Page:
[Seaside] Seaside subsets

Michel Bany michel.bany at gmail.com
Wed Feb 14 16:46:13 UTC 2007

Avi, Do you have in mind to break Seaside apart in smaller pieces,
like you did already with SeasideAsync ?
"... we may want to do some major housecleaning... "

I know of five different Seaside VisualWorks projects at customers.
They are all on a fairly recent version of 2.6b1.

> - We never use the old WAHtmlRenderer code.  Ok, no surprise there,
> but in case anyone was wondering, it's all Canvas all the way.

They mostly use the old WAHtmlRenderer.
Some are 20% Canvas, some are not using Canvas at all.

> - We never use decorations, ever.  No new subclasses of WADecoration,
> no #isolate:, no #authenticateWith:during:,etc.  Hasn't come up.

Not used

> - We never use any of the standard dialog or widget components.  For
> us, anyway, the Canvas tags turn out to be the right level of detail
> for reuse across apps.  We do plenty of reusing components within the
> app, but a generic YesOrNoDialog or WATree doesn't cut it except when
> prototyping.

Some have developed their own widgets.
One customer is using the ShoreComponent date selector.

> - We do use halos, and I'd like to use them more, but they do badly
> with heavily CSS-styled layouts.  Note that I only use them to see
> page structure and for view source, I don't use the web-based system
> browser (that's what the RFB Server is for).

Very limited use of the halos.

> - We do use the preferences system pretty heavily, with app-specific
> subclasses of WASystemConfiguration that provide defaults we can
> override from /config.  But we don't use the baroque multiple
> inheritance system.

Not used

> - We don't use libraries (CSS or Javascript) at all.  We use
> #updateRoot: and #resourceUrl: heavily to bring in external .css and
> .js files which the designer controls.

All css and javascript in the image, versioned with Store as part of the
application. Some customers offshore their development. Having
all the resources together with the application in the same bundle
helps a lot.

> - We use WATask sparingly.  In fact, pretty much the only use is for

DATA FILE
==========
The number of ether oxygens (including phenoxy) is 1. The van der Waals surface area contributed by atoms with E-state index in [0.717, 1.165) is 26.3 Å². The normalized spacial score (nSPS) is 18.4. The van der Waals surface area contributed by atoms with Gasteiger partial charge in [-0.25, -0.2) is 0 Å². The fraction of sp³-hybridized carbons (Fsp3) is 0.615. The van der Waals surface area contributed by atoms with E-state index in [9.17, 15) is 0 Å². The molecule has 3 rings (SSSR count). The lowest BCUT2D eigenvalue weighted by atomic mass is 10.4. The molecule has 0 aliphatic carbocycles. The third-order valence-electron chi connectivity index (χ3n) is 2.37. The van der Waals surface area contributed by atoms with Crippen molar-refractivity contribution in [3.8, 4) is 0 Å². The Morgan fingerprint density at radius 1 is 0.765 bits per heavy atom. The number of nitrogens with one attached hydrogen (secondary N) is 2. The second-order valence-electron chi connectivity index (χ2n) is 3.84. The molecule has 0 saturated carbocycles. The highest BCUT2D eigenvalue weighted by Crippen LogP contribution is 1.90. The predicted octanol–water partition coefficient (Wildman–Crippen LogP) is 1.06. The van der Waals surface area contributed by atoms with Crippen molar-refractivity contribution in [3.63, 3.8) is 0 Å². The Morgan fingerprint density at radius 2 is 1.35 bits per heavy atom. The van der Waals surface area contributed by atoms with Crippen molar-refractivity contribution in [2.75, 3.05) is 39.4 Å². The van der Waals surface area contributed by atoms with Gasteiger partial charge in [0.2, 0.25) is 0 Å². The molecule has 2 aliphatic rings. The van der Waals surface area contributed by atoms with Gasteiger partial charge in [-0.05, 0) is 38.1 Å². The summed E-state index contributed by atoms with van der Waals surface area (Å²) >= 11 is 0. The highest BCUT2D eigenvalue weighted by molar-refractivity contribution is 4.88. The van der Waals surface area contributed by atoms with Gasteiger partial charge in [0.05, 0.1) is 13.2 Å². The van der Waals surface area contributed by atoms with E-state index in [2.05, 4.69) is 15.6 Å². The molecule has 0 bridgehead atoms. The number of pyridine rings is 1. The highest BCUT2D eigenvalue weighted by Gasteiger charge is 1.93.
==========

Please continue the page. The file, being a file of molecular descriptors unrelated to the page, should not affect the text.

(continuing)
> collecting payment info, which is of course the classic example I
> always give.

Used a little bit. Reusing the same WATask insures a consistent  
workflow for
different tasks.

> - We certainly do use #call: and #answer:, but much less than you
> might expect given how much talk there is about continuations.  And
> the #call: stack rarely gets more than one component deep.  Instead,
> we're much more likely to conditionally render a child component, or
> to have a "currentChild" state variable which is constantly modified
> during navigation.

Not used.

> - Except for a handful of those "currentChild" state variables, we
> don't use WAStateHolder or #registerObjectForBacktracking: at all.
> Well, that's not strictly true: we use it once, with a single
> session-global NavigationContext object that holds all the
> backtrackable state as instance variables.  The entire component tree
> at any given time can almost always be determined by examining the
> NavigationContext.

Backtracking currently not used. Some customers have disabled the
back button using some javascript, they would like to reenable it
and use backtracking at some point in time.

> - We do use Scriptaculous, but mostly only the Ajax bits rather than
> the effects.

Scriptaculous is not used, although they all would like to use it.
SeasideAsync is used heavily in four projects.


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